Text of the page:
Monday, May 25, 2020

New Crew Member…

We’ve been waiting for a new member of Seyella’s crew to make her way across Europe since Thursday, but, after a vehicle break-down and various hold-ups she finally arrived last evening.

Meet Amber.

The van delivered her to us outside Ellesmere Tesco’s

She’s a rescue from Romania where they’re rounded up and destroyed if not offered new homes. The transport dropped off in Germany and France on the way, so it’s not just us Brits who are daft on dogs…

She’d made a good friend of one of the drivers, I think he’d have kept her if he could, so was reluctant to leave him. I carried her most of the 100 yards to the boat but as soon as she got aboard she found a new BFF!

I felt quite left out…

She ate and drank then fell asleep, it must be quite stressful to be rehomed in this way and sleep is the best therapy.

At bedtime she was whining a bit for being left alone but settled down after a quarter hour or so, curling up in her nice soft bed. Two small accidents overnight saw us exploring the towpath at 2 and 5, not really her fault but she really needs to give me more notice!
Out again at half six when we could see what we were doing.

Today she’s been dozing through the morning, going out regularly so she knows where to pee, she was a bit barky earlier on as dogs started appearing on the towpath but a bit of focus training (with the help of chicken sausage) has improved that already. I think she’s going to be a quick study but I’ll leave it a couple more days before starting training properly.

She’s around 11 months old, one of the lucky ones who was picked up off the streets by a rescue shelter rather than the municipal authorities. She’d been there for 6 months during which two attempted adoptions fell through for no fault of hers.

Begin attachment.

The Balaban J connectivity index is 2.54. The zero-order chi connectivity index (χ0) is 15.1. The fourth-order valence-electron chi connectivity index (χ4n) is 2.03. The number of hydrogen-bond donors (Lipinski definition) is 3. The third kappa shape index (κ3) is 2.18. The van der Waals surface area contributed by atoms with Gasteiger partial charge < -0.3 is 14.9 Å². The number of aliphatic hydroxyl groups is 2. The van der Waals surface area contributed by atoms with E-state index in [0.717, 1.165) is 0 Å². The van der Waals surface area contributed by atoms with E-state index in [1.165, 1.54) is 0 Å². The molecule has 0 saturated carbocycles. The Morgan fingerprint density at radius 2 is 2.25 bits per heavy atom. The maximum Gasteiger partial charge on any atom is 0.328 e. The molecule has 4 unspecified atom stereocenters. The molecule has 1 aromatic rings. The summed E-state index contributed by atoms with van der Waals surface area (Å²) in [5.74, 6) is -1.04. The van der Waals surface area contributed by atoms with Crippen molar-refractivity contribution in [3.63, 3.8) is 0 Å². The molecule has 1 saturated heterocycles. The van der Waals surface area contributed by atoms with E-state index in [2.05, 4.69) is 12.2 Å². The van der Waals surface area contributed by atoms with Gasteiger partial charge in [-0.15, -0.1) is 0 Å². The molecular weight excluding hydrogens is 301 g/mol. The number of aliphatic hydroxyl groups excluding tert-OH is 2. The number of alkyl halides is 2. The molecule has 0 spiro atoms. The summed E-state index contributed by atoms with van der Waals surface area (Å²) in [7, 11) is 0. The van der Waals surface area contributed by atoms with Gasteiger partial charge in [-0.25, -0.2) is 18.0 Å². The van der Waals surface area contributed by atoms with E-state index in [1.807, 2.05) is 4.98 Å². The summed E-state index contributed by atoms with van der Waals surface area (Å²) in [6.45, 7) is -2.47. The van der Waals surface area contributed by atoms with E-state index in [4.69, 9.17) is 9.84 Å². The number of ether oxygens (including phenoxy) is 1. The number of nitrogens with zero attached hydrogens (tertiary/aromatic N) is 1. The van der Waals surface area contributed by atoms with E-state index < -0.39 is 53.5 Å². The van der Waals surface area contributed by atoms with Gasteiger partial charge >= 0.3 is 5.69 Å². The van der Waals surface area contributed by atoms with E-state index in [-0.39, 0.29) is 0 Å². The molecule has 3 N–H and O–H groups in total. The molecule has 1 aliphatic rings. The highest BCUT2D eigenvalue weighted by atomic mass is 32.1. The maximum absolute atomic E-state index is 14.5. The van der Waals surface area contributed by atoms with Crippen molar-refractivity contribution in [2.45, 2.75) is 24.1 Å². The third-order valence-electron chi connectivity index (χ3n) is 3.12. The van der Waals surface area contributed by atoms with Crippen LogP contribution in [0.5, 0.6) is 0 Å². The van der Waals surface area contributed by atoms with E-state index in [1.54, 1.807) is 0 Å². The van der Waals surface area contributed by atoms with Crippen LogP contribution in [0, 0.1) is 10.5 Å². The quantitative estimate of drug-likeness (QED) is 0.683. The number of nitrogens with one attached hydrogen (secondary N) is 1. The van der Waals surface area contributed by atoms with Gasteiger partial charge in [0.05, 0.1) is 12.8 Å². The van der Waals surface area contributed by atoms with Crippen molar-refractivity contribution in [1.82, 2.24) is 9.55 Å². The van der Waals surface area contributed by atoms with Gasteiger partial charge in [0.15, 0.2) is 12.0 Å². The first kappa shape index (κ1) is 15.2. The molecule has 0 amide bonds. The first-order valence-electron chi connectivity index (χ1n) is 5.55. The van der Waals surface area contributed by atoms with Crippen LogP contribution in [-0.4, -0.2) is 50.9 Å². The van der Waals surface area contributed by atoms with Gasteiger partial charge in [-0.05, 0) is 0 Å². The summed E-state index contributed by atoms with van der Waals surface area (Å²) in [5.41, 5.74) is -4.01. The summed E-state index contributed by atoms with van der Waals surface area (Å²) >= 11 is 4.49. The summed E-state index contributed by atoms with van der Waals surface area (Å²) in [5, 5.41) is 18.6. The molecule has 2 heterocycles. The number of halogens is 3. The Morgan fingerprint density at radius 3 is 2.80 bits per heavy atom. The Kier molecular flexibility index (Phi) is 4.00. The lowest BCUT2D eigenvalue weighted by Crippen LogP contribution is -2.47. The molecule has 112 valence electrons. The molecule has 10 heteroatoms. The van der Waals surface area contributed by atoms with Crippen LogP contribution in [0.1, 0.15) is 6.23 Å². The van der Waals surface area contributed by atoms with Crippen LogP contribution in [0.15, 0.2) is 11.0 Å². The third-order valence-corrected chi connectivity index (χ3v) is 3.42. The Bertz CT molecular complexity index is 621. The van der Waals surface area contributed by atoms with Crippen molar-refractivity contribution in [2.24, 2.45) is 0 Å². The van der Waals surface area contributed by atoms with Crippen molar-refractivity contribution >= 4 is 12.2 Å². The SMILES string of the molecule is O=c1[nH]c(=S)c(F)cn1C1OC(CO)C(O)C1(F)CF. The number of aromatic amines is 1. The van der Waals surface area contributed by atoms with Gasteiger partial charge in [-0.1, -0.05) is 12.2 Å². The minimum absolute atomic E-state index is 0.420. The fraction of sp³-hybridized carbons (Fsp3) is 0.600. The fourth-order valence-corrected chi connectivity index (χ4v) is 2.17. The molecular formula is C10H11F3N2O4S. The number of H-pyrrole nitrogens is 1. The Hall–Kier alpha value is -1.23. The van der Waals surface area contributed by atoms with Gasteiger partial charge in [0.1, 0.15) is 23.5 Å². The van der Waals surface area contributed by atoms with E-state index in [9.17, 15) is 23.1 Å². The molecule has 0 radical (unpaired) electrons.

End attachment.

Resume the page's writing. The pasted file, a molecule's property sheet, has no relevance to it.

We’ll do some easy cruising for the next couple of weeks, no banging about in locks (as if!) to get her used to the motion and engine noise, though after spending 2,500 travelling in a van canal cruising should be a luxury!

We moved into the arm on Friday and she should have been with us on Saturday, but the delays lost the transport a day. I think we’ll head back out to our usual spot later today. The birds will be missing us, then what we do next depends on how well Amber settles in. She’s doing well at the moment…

Wednesday, May 13, 2020

Just to let you know we’re still here…

Nothing much happening I’m afraid. But it looks like things are stirring a little, with the government starting to ease the lockdown restrictions. CRT have followed this by allowing limited boat travel.

Those who have a permanent moorings can visit their craft and even go on a short out and back cruise from today, and from Saturday those of us who live aboard are let off the leash and can cruise, short distances for a start, but not restricted to travel for key services only.
On June 1 all restrictions should be lifted and normal cruising is anticipated to be possible. A lot can happen between then and now though. Fingers crossed.